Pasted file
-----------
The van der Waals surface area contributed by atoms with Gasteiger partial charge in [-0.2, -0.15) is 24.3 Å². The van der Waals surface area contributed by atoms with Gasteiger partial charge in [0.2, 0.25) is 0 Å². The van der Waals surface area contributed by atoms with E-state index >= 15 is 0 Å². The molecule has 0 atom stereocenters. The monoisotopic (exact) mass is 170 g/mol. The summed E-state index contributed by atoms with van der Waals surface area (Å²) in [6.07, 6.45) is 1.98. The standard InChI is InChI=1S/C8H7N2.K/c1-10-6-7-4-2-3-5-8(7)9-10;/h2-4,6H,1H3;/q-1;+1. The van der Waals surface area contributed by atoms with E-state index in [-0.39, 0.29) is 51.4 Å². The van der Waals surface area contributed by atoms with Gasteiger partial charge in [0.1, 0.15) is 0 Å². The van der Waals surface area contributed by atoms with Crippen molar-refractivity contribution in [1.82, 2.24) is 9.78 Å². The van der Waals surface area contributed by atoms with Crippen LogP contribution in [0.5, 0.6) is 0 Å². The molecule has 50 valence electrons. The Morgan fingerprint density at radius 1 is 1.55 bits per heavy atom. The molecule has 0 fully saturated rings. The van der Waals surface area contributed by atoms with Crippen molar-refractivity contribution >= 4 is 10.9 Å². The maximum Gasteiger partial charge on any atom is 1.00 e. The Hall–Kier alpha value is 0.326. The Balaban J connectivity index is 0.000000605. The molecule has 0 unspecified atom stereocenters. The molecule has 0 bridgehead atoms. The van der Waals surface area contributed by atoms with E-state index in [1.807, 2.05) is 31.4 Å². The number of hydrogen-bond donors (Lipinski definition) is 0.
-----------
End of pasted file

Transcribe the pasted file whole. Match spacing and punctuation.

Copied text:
The van der Waals surface area contributed by atoms with Gasteiger partial charge in [-0.2, -0.15) is 24.3 Å². The van der Waals surface area contributed by atoms with Gasteiger partial charge in [0.2, 0.25) is 0 Å². The van der Waals surface area contributed by atoms with E-state index >= 15 is 0 Å². The molecule has 0 atom stereocenters. The monoisotopic (exact) mass is 170 g/mol. The summed E-state index contributed by atoms with van der Waals surface area (Å²) in [6.07, 6.45) is 1.98. The standard InChI is InChI=1S/C8H7N2.K/c1-10-6-7-4-2-3-5-8(7)9-10;/h2-4,6H,1H3;/q-1;+1. The van der Waals surface area contributed by atoms with E-state index in [-0.39, 0.29) is 51.4 Å². The van der Waals surface area contributed by atoms with Gasteiger partial charge in [0.1, 0.15) is 0 Å². The van der Waals surface area contributed by atoms with Crippen molar-refractivity contribution in [1.82, 2.24) is 9.78 Å². The van der Waals surface area contributed by atoms with Crippen LogP contribution in [0.5, 0.6) is 0 Å². The molecule has 50 valence electrons. The Morgan fingerprint density at radius 1 is 1.55 bits per heavy atom. The molecule has 0 fully saturated rings. The van der Waals surface area contributed by atoms with Crippen molar-refractivity contribution >= 4 is 10.9 Å². The maximum Gasteiger partial charge on any atom is 1.00 e. The Hall–Kier alpha value is 0.326. The Balaban J connectivity index is 0.000000605. The molecule has 0 unspecified atom stereocenters. The molecule has 0 bridgehead atoms. The van der Waals surface area contributed by atoms with E-state index in [1.807, 2.05) is 31.4 Å². The number of hydrogen-bond donors (Lipinski definition) is 0.